I recently attended the Digimarcon West 2015 Conference. Though the entire list of presenters was very impressive, the person that I was most excited to see was the Wizard of Moz: Rand Fishkin. Rand is an incredible presenter and all around wonderful human being. His presentation offered advice on how to be a standout web marketer. I am thrilled to share his insights for the Wpromote blog.
We prioritize what we see on the Internet. We get bombarded with notifications of “read this!” “read that!” “pick me!” when we look at our Facebook Feed, Twitter Feed, etc. Notifications can be never-ending! At some point during the day we all ask ourselves this question: “Is this online content truly worth my time?”
Whether it is another engagement announcement or passive aggressive political post #3,567, the question is always at the top of my mind: to comment or not to comment? How do we sort through the useless noise? How do we decide which pieces of content deserve our attention? As marketers, we need to adjust our strategy to stand out and stay off the bottom rung of the priority ladder of our consumers.
Though the excess of online content seems intimidating in theory, it doesn’t take very long to sort through the mess and prioritize your online activity. Attention spans are dwindling in the digital age. For the average consumer, sorting through various online feeds in the morning before work takes approximately 4 minutes. That fact doesn’t give online marketers much time to make a positive impression!
With more people online, there is also an excess of information online, which makes it harder to get web traffic if you aren’t a well known brand.
The Internet is constantly affecting our ability to focus. Research into brain plasticity suggests that screen engagement is literally rewiring our minds. This leaves marketers in a tough position. We are constantly fighting against each other to capture the audience’s attention. With such steep competition and attention spans lower than ever, HOW DO WE STAND OUT?!
1. Pursue Less Accessible Opportunities – Everyone’s going after the same keywords. Google AdWords can actually hide data, because it can’t always show the full depth of what individual search queries may be. Though this is frustrating, there is opportunity for people who broaden their keyword sets.
Look into related searches as well. Though Google AdWords isn’t perfect, the Google search bar can offer more insight than most people realize. You can also manually extract topics from online discussion boards. This method takes more time, but it is far less utilized by competitors, so your results will stand out.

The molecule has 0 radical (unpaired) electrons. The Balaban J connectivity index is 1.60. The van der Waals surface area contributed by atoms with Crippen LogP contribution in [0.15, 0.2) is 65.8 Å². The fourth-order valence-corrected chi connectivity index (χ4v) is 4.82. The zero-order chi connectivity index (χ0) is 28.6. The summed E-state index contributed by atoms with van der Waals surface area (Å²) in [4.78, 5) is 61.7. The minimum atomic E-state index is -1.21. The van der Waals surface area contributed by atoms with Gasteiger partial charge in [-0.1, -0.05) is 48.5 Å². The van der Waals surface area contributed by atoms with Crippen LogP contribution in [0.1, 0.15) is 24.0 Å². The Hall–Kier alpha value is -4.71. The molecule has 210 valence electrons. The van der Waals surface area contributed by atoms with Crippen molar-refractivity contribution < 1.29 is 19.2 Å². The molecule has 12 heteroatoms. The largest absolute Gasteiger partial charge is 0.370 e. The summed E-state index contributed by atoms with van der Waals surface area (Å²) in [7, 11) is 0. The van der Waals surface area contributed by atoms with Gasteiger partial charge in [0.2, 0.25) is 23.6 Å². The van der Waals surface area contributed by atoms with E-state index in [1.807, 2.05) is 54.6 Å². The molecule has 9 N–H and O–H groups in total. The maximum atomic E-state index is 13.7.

Often, people think that reaching out to top influencers will lead to success. While these individuals do attract attention, their feeds are overflowing with outreach requests. How will you get through? If you can’t break through to the influencers, look at who influences the influencers. Reach out to these individuals and lessen the gap between you and your desired connection.
Rand thought: Marketers are told to pursue channels and tactics that scale. Therefore, tactics that DON’T scale will stand out from the crowd. An example of this would be every single new customer for an Ecommerce brand receiving a personal email from the CEO. This is a less common powerful action that can distinguish you from your competitors.
At this point in the talk, Rand admitted that he responds to every email that he receives. Being the Wizard of Moz, this would seem like an insurmountable task. Nonetheless, it is a great non-scalable activity that leads to valuable genuine connections. Therefore, it is a worthwhile investment of time.
2. Invest In Formats That Others Avoid – The easier content is to create, the harder it is to stand out. Memorable content requires time and effort. The fastest growing social platforms are based on visuals. Visuals are often perceived as more trustworthy than text alone.
However, this isn’t always true. To have full influence, visuals should pop and be unique. Stock visuals fill a void, but they don’t deliver a personal connection that can lead to long term customer loyalty. If you capitalize on unique, impactful images, you can have a greater long-term impact on your business.